On her website The History Kitchen, Tori Avey explores the story behind the food – why we eat what we eat, how the recipes of different cultures have evolved, and how yesterday’s food can inspire us in the kitchen today. Learn more about the History Kitchen.
Halloween is one of the only holidays where we don’t gather around the dinner table for a big family meal. That said, Halloween involves many food traditions, some with ancient roots. Pumpkins are carved, kids bob for apples, and candy is consumed in massive quantities… lots and lots of candy. In fact, the amount of candy eaten on Halloween has long outnumbered the amount eaten at Christmas and Valentine’s Day. In 2011, $2.3 billion was spent on Halloween candy. That’s a lot of sugar!
Halloween and its traditions have strong roots in three celebrations– the Celtic festival of Samhain, the Roman festival of Pomona, and All Saints’ Day and All Soul’s Day. Samhain, or “summer’s end,” is an ancient Celtic festival that marked the end of summer and harvest season, as well as the arrival of the long, dark days of winter. Celts living in the areas of Scotland, Wales, Ireland, England, Brittany and Northern France relied on hunting and herding for food. When summer came to a close, the healthiest animals in the herds were taken to a winter shelter, while the rest were cooked and feasted upon. The Celts believed that during Samhain, the spirits of deceased ancestors were free to roam among the living. The spirits were thought to possess powers of fortunetelling, warning the living of trouble ahead. Villagers made offerings of food and wine to their ancestors, hoping to make contact with their departed family members. To avoid visits from any unwanted spirits, the living would wear “ghoulish disguises” so that they might be mistaken for spirits themselves. The costumed villagers would then form a parade in hopes of leading the unwanted spirits out of the village.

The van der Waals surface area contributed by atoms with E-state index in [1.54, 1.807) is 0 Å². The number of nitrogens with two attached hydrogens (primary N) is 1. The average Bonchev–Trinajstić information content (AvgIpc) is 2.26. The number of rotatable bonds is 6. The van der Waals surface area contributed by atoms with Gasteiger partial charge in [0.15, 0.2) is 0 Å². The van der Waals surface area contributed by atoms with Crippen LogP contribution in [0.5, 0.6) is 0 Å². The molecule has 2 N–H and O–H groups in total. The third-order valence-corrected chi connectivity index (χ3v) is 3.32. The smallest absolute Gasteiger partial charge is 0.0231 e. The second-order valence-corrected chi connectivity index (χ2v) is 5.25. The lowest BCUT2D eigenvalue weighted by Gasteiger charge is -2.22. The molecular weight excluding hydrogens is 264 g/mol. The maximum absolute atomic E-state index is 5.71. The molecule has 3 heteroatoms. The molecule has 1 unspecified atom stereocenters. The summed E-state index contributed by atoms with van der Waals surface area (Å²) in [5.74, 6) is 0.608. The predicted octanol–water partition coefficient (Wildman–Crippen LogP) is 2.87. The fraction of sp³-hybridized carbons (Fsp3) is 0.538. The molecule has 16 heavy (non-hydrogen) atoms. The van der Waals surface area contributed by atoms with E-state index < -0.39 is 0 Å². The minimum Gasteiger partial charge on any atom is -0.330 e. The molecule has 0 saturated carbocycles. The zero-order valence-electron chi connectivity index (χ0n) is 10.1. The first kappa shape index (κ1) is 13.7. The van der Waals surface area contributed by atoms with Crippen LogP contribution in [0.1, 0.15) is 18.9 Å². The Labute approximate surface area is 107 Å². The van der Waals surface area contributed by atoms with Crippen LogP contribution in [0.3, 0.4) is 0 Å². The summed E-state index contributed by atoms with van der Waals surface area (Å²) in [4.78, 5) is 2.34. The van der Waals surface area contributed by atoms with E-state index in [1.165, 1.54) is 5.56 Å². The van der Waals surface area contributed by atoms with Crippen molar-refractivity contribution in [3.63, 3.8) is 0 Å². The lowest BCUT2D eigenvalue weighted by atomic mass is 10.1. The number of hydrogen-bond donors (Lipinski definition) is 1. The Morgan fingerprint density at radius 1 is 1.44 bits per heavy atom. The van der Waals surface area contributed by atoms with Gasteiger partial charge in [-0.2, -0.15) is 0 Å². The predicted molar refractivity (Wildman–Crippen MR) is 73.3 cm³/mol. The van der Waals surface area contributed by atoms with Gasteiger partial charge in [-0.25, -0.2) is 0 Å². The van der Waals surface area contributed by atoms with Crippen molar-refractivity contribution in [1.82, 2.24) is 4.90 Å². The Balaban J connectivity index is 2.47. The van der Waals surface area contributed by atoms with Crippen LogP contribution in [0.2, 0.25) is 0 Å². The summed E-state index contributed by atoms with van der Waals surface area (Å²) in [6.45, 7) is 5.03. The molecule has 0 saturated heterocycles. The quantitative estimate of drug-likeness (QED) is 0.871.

Another harvest festival, Pomona, stretches back to ancient Roman times. Pomona was the Roman goddess of orchards and harvest. On November 1, the Romans celebrated her with offerings of nuts, apples, and other orchard fruits. Apples were thought to be a symbol of love and fertility. Because of the Pomona festival’s proximity to Samhain, the two holidays converged after the Romans invaded Britain in 43 AD. As Romans and Celts intermingled over the following centuries, Samhain and Pomona merged into a single holiday.
When Christianity began to grow throughout Europe, the previous harvest holidays transitioned into a Christian celebration known as the “feasts of All Saints and All Souls.” In 835 AD, the Roman Catholic Church made November 1 a religious holiday to honor the saints. Instead of offering food and wine to the spirits of ancestors, villagers baked “soul cakes.” These spiced biscuit-like cakes were offered to the poor, who in turn would pray for the deceased. As the tradition grew in later years, young men would travel door-to-door singing songs in exchange for money, food or ale. The practice of wearing costumes continued as a way to honor the saints, rather than warding off unwelcome spirits. The more extravagant churches would display relics of saints on All Saints’ Day, while the poorer churches would encourage parishioners to dress up as saints in lieu of displaying relics.